Quantitative data: represent how much, how long, or how many, etc. there are of something. Data that is measured in numbers or quantities.
Quantitative data analysis: any means of representing trends from numerical data, such as measures of central tendency.
Qualitative data: express the 'quality' of things. This includes descriptions, words, meanings, pictures, texts and so on. They cannot be counted or quantified but it can be turned into quantitative data by counting the data in categories.
Quantitative data analysis- Measure of central ten
Inform us of central (or middle) values for a data set, i.e. the average.
Mean: calculated by adding all the number and diving by how many there are. It can only be used with interval or ratio data. + makes use of the values of all the data. - can be misrepresentative of the data as a whole if there are extreme values.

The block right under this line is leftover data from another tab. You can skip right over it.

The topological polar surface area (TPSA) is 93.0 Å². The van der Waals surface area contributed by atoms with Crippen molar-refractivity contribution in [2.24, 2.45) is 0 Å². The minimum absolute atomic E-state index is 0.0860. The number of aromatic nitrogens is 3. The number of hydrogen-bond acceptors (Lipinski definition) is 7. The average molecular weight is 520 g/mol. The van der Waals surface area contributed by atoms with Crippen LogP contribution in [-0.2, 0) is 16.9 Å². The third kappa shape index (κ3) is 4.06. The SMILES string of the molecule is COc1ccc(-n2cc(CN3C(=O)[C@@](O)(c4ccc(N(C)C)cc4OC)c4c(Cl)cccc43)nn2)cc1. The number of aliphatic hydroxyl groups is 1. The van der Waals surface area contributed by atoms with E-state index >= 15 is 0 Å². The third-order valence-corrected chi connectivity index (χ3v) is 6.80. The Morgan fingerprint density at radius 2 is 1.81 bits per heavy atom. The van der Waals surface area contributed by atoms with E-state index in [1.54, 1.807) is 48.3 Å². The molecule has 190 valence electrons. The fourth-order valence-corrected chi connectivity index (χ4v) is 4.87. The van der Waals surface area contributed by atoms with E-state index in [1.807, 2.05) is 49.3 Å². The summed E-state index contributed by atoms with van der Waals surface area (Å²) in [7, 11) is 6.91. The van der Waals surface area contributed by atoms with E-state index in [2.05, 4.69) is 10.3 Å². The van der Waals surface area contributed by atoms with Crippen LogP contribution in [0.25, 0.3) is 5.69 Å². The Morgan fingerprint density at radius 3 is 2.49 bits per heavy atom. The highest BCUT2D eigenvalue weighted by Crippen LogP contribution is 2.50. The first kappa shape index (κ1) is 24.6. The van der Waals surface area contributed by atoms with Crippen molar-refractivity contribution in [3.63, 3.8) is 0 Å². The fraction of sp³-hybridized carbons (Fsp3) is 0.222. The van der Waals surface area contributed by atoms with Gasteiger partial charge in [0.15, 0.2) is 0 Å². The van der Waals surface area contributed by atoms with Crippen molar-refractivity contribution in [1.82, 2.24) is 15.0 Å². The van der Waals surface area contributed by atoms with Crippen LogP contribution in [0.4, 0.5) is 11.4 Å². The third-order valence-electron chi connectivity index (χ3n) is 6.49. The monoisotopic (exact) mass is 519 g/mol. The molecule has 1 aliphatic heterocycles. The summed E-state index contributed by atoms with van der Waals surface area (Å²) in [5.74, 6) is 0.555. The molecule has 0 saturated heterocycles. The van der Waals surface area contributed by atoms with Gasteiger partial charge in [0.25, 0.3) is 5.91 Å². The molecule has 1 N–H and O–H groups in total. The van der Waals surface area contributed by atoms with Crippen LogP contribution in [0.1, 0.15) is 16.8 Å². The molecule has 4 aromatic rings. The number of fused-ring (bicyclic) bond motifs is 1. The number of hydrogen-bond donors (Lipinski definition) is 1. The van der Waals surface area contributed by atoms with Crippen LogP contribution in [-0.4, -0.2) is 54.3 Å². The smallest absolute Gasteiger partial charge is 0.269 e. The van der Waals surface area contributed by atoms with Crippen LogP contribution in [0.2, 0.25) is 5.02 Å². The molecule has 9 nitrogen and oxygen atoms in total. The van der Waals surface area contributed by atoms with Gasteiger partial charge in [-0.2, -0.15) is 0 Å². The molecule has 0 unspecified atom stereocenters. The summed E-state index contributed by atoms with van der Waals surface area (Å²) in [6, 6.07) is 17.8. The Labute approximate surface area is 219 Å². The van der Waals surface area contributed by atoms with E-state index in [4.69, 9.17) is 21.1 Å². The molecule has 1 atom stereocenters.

Median: the middle value, suitable for ordinal or interval data. + not affect by extreme scores. - not as 'sensitive' as the mean because not all values are reflected.
Mode: 'most common' value. + useful when the data are in categories, i.e. nominal data. - not a useful way of descrbing data when there are several modes (i.e. a multi-modal set of data).
Quantitative data analysis- Measures of dispersion
Inform us of the spread of the data set.
Range: the difference between the highest and lowest score in a data set.
+ Easy to calculate, provides you with direct information.
- Affected by extreme values, doesn't take into account the number of observations in the data set.
Standard deviation: shows the amount of variation in a data set and assesses the spread ot the data around the mean.